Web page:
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Ordinary 13

Let us pray (in silence) [that we may live as the people God loves us to be]

Keep the whānau [or household] of your church, O God,
safe in your tender compassion,
so that you protect us in all adversities,
and free us to serve you devotedly in good works
to the honour of your name;
through Jesus Christ
who is alive with you,
in the unity of the Holy Spirit,
one God, now and for ever.

Familiam tuam, quaesumus, Domine, continua pietate custodi: ut a cunctis adversitatibus, te protegente, sit libera; et bonis actibus tuo nomini sit devota.

This originates in the Gregorian Sacramentary, was in Sarum Trinity 22 where it stayed through all the Books of Common Prayer to 1928, and through into the 1962 RC Missal. The Vatican II revision for Ordinary 13 uses a prayer from the Ambrosian Sacramentary of Bergamo, so since then there is no obvious shared collect for this Sunday. The Sunday of Ordinary 13 is always the one closest to June 29, the Feast of Sts Peter and Paul. For this reason, TEC uses a collect composed for the 1549 BCP praying for the unity of the church founded on the apostles. I have taken that lead of using a prayer focusing on the Church as the reason to use this one from the Trinity 22 tradition.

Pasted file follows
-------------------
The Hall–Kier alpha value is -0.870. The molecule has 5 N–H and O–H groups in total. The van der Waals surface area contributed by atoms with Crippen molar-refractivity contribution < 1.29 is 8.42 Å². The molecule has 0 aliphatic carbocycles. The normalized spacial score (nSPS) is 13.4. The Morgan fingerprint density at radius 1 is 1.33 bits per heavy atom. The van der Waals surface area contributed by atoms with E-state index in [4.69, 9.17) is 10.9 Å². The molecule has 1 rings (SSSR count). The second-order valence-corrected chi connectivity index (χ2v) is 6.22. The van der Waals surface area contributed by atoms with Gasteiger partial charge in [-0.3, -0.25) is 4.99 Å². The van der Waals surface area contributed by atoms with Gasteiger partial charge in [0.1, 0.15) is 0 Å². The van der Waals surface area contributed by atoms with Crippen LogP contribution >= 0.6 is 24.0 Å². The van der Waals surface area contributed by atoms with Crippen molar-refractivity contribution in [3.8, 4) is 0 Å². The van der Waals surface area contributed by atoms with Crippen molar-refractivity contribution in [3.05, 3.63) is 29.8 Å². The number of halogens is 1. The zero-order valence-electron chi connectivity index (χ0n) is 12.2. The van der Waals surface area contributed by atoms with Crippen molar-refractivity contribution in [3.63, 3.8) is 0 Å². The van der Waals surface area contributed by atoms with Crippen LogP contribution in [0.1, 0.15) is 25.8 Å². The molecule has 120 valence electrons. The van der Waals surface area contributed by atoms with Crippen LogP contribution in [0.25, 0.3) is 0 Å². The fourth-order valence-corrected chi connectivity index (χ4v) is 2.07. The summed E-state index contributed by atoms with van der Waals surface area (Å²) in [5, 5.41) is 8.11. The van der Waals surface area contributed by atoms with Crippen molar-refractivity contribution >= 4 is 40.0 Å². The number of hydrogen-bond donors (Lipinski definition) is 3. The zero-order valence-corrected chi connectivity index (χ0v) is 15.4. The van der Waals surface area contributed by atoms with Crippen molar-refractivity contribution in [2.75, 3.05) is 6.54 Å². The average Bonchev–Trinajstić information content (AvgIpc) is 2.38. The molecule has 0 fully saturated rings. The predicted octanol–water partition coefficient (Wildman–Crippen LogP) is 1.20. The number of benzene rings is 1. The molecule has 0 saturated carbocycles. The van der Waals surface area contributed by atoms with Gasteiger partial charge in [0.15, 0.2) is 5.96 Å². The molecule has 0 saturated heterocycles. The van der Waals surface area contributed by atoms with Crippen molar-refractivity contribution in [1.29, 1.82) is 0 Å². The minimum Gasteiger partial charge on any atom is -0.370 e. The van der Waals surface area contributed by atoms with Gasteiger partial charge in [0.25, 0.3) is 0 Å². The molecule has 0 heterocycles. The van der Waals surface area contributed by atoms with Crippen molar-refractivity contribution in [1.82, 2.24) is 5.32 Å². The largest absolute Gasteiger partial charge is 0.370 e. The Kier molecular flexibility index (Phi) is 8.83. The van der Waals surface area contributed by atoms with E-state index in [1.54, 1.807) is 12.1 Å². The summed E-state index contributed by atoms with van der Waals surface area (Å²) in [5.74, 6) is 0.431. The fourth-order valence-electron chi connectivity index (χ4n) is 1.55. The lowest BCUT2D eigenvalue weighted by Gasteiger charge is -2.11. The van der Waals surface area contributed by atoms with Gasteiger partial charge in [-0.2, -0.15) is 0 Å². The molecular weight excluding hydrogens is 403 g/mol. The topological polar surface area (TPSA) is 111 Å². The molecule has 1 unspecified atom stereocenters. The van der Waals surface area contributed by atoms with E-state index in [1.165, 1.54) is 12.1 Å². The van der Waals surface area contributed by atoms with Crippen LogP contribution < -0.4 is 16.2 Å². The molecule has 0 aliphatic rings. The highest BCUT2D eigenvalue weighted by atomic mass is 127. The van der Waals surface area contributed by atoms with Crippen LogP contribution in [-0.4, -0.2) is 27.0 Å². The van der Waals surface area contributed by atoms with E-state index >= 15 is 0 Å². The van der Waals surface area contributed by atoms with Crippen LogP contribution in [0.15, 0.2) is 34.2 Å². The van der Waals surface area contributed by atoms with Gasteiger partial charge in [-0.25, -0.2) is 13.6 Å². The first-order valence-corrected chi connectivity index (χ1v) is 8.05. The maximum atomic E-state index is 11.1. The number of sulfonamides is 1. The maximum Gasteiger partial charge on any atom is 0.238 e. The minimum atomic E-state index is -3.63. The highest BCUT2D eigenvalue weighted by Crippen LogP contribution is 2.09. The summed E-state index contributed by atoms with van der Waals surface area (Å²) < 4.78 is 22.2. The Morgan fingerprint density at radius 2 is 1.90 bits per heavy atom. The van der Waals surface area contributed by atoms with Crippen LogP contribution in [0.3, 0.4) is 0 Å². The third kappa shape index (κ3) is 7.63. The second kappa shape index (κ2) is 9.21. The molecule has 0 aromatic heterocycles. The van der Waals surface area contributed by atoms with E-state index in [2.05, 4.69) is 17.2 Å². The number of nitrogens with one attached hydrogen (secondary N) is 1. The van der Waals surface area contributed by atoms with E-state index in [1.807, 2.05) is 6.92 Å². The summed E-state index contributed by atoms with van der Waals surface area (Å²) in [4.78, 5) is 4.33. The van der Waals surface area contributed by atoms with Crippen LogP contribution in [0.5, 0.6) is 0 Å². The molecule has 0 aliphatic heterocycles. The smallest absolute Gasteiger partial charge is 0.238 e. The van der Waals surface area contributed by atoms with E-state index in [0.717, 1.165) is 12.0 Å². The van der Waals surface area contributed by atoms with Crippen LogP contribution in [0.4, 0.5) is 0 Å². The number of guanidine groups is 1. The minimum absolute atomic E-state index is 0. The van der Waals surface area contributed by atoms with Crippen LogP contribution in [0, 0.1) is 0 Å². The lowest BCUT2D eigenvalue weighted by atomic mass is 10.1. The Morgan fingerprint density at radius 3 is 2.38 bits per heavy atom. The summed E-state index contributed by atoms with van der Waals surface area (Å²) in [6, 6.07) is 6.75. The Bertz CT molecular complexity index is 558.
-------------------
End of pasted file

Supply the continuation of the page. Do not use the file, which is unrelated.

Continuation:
1549 BCP:

LORDE we beseche thee to kepe thy housholde the churche in continuall godlines; that throughe thy proteccion it maye be free from al adversities, and devoutly geven to serve thee in good workes, to the glory of thy name; Through Jesus Christ our Lorde. Amen. [the “Amen” was added in 1559]

BCP 1662:

LORD, we beseech thee to keep thy houshold the Church in continual godliness; that through thy protection it may be free from all adversities, and devoutly given to serve thee in good works, to the glory of thy Name, through Jesus Chriſt our Lord. Amen.

Joint Liturgical Group 1968 and Modern Collects (1972) renders this as:

Lord God, we pray you to keep your household the Church in continual godliness that through your protection it may be free from all hindrances and may serve you in singleness of mind to the glory of your Name; through Jesus Christ our Lord.

The start is identical to Epiphany 5, so I have translated that identically. [You can check the reflection here]. The Latin familia is much more than “family”. It was a household including extended relatives, servants, and guests. This is much better represented by the te reo Māori (‘the Māori language’) whānau, an extended household group. Cranmer rendered this as “housholde the churche”. There are also echoes of Web 13:21.

Epiphany 5 is:

Familiam tuam, quaesumus Domine, continua pietate custodi: ut quae in sola spe gratiae caelestis innititur, tua semper protectione muniatur. Per Dominum …